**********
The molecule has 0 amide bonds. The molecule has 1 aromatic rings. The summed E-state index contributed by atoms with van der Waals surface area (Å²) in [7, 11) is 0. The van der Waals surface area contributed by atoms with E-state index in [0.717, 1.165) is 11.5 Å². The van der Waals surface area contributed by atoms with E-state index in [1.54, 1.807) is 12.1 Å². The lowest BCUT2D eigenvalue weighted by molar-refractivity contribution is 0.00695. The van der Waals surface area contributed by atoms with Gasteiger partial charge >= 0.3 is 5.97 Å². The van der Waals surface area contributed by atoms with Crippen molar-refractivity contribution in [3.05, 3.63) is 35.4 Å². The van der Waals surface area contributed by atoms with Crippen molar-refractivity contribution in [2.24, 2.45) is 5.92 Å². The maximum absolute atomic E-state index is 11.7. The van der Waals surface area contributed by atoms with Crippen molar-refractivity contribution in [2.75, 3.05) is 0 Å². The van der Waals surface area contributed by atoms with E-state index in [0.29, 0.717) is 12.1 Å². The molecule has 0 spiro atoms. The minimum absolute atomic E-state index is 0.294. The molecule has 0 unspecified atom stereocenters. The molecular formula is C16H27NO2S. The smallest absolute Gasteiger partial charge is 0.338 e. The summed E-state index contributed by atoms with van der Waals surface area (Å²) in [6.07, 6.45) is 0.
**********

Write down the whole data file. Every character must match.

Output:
The molecule has 0 amide bonds. The molecule has 1 aromatic rings. The summed E-state index contributed by atoms with van der Waals surface area (Å²) in [7, 11) is 0. The van der Waals surface area contributed by atoms with E-state index in [0.717, 1.165) is 11.5 Å². The van der Waals surface area contributed by atoms with E-state index in [1.54, 1.807) is 12.1 Å². The lowest BCUT2D eigenvalue weighted by molar-refractivity contribution is 0.00695. The van der Waals surface area contributed by atoms with Gasteiger partial charge >= 0.3 is 5.97 Å². The van der Waals surface area contributed by atoms with Crippen molar-refractivity contribution in [3.05, 3.63) is 35.4 Å². The van der Waals surface area contributed by atoms with Crippen molar-refractivity contribution in [2.24, 2.45) is 5.92 Å². The maximum absolute atomic E-state index is 11.7. The van der Waals surface area contributed by atoms with Crippen molar-refractivity contribution in [2.75, 3.05) is 0 Å². The van der Waals surface area contributed by atoms with E-state index in [0.29, 0.717) is 12.1 Å². The molecule has 0 spiro atoms. The minimum absolute atomic E-state index is 0.294. The molecule has 0 unspecified atom stereocenters. The molecular formula is C16H27NO2S. The smallest absolute Gasteiger partial charge is 0.338 e. The summed E-state index contributed by atoms with van der Waals surface area (Å²) in [6.07, 6.45) is 0.